- Toward a New Grand Bargain: Collaborative Approaches to Labor-Management Reform in Massachusetts
- The Potential for Uneven Economic Development across Massachusetts Municipalities: An Analysis of the Role of Property Taxation and State Local Aid
- Revenue Sharing and the Future of the Massachusetts Economy
- Local Communities at Risk: Revisiting the Fiscal Partnership Between the Commonwealth and Cities and Towns
- Building on our Heritage: A Housing Strategy for Smart Growth and Economic Development
- Economic Revitalization: Cases and Strategies for City and Suburb
Barry Bluestone, Director of the Dukakis Center & Thomas A. Kochan, George M. Bunker Professor of Management at MIT
This report underscores the need for a new labor-management relations system in the public sector, particular in areas such as public education. More importantly, the report offers specific, concrete solutions for creating a new collaborative system.
The Potential for Uneven Economic Development across Massachusetts Municipalities: An Analysis of the Role of Property Taxation and State Local Aid
Barry Bluestone, David Soule, Chase Billingham, Marc Horne, Lauren Nicoll
A report released by the Dukakis Center focusing on ways to improve the economic vitality in Massachusetts by combining smarter taxation methods, increased investment in education and creative marketing strategies to attract new employees to the Bay State.
“Revenue Sharing and the Future of the Massachusetts Economy” determined that the future economic prosperity of Massachusetts is dependent on increasing the fiscal capacity of cities and towns.
The report acknowledges that certain variables, such as cost of living and climate, will continue to disadvantage the Commonwealth in its competition for workers and business investment. But this can be addressed by recognizing that economic development turns increasingly on the ability of local communities to compete in the regional, national and global economy by offering vital public services and high-quality public amenities.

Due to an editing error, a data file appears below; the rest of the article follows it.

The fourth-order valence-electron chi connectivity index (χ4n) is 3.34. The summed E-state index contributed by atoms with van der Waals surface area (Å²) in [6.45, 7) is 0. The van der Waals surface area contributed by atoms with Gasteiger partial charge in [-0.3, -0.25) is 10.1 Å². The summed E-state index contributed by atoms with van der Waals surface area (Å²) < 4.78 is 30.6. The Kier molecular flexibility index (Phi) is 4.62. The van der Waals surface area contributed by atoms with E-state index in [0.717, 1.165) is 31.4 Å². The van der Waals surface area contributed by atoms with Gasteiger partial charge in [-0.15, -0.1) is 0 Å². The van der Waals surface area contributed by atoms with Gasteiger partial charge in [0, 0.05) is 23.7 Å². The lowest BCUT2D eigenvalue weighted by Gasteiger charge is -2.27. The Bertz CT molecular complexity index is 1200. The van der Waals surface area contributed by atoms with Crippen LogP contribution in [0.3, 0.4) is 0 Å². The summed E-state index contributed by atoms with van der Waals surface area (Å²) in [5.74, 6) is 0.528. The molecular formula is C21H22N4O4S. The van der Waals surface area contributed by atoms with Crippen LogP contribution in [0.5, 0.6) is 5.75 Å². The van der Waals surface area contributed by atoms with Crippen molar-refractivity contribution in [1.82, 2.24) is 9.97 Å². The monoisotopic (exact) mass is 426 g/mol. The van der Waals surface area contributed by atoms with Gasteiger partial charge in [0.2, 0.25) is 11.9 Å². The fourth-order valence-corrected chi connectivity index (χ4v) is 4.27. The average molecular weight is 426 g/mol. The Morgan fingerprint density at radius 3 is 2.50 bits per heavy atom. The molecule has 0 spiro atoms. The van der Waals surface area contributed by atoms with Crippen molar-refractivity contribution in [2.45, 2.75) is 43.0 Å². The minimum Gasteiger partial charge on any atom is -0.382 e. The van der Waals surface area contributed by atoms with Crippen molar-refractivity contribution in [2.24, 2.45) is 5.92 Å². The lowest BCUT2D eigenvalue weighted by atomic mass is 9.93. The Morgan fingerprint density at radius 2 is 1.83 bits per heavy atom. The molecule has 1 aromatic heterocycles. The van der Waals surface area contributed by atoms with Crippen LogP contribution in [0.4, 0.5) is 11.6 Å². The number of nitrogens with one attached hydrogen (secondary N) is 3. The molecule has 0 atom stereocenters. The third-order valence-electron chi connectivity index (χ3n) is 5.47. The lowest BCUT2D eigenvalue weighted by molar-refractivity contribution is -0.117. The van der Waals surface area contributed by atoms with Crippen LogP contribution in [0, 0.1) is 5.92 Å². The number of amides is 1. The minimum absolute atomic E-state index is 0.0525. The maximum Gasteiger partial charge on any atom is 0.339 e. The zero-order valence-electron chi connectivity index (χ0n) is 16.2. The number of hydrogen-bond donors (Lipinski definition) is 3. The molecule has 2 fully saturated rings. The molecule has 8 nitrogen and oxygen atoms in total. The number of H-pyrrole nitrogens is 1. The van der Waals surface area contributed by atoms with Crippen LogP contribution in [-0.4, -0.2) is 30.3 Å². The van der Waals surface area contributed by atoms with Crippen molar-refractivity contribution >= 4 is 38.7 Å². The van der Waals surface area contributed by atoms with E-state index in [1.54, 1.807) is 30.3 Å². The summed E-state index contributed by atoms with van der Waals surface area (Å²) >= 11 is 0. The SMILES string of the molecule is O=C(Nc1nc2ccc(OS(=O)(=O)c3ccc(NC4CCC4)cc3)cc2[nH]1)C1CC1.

It concludes that Massachusetts must re-craft the fiscal partnership between the state and local governments if municipalities are to play their critical role in economic development, and recommends three steps towards achieving this goal:
- A new and enduring revenue sharing partnership,
- Diversifying the local tax and revenue structure, and
- Increasing local management authority.
The Municipal Finance Task Force was created by the Metro Mayors Coalition to review trends in municipal finance and local aid, to understand the impact of such trends on municipal budgets and services, to enable municipalities to develop strategies and policies to better navigate these trends, and to provide recommendations to municipal leaders, the Legislature and the Executive Branch.
Alan Clayton-Matthews served as a key member of the Task Force and provided a substantial amount of the research.
This report was developed at The Dukakis Center for the Commonwealth Housing Task Force, an ad hoc group of housing advocates, developers, business and civic leaders, and academics who began meeting in 2001 to develop solutions to the housing problem in Massachusetts. In this report, the Task Force made two recommendations:
- The state should provide financial and other incentives to local communities that pass Smart Growth Overlay Zoning Districts that allow the building of single-family homes on smaller lots and the construction of apartments for families at all income levels.
- The state should increase its commitment to fund affordable housing for families of low and moderate income.
Barry Bluestone, director of the Dukakis Center, worked with Eleanor White, a Research Associate at the Dukakis Center and president of Housing Partners, Inc. and Ted Carman, president of the Concord Square Development Company, Inc., to craft this proposal. This team, along with many others from the business, academic, and non-profit world, presented the proposal to the Massachusetts State Legislature’s Housing Committees in late November. The proposal was passed into law in 2004.
A discussion of leading revitalization strategies in the context of both city and suburban settings, offering case studies of program development and implementation. The text incorporates social justice and sustainability into how we think about and practice economic development. It discusses how revitalization strategies are implemented in both cities and suburbs, particularly inner-ring suburbs that are experiencing decline previously associated only with inner-city neighborhoods.